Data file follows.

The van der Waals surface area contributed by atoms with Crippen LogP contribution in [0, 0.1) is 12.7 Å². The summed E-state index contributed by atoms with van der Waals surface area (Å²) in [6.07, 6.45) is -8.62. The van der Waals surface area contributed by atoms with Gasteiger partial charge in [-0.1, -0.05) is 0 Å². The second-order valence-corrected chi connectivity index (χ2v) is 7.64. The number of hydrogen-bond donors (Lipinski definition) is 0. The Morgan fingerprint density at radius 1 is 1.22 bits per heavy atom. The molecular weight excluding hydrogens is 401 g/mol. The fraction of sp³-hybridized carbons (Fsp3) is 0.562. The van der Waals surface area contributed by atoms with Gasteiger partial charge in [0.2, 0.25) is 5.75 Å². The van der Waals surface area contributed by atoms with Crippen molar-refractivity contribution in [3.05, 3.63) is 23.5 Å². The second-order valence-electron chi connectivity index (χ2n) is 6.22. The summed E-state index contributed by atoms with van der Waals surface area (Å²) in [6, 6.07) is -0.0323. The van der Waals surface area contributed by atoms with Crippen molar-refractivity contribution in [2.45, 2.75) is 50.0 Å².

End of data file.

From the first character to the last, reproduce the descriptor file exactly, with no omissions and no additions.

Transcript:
The van der Waals surface area contributed by atoms with Crippen LogP contribution in [0, 0.1) is 12.7 Å². The summed E-state index contributed by atoms with van der Waals surface area (Å²) in [6.07, 6.45) is -8.62. The van der Waals surface area contributed by atoms with Gasteiger partial charge in [-0.1, -0.05) is 0 Å². The second-order valence-corrected chi connectivity index (χ2v) is 7.64. The number of hydrogen-bond donors (Lipinski definition) is 0. The Morgan fingerprint density at radius 1 is 1.22 bits per heavy atom. The molecular weight excluding hydrogens is 401 g/mol. The fraction of sp³-hybridized carbons (Fsp3) is 0.562. The van der Waals surface area contributed by atoms with Gasteiger partial charge in [0.2, 0.25) is 5.75 Å². The van der Waals surface area contributed by atoms with Crippen molar-refractivity contribution in [3.05, 3.63) is 23.5 Å². The second-order valence-electron chi connectivity index (χ2n) is 6.22. The summed E-state index contributed by atoms with van der Waals surface area (Å²) in [6, 6.07) is -0.0323. The van der Waals surface area contributed by atoms with Crippen molar-refractivity contribution in [2.45, 2.75) is 50.0 Å².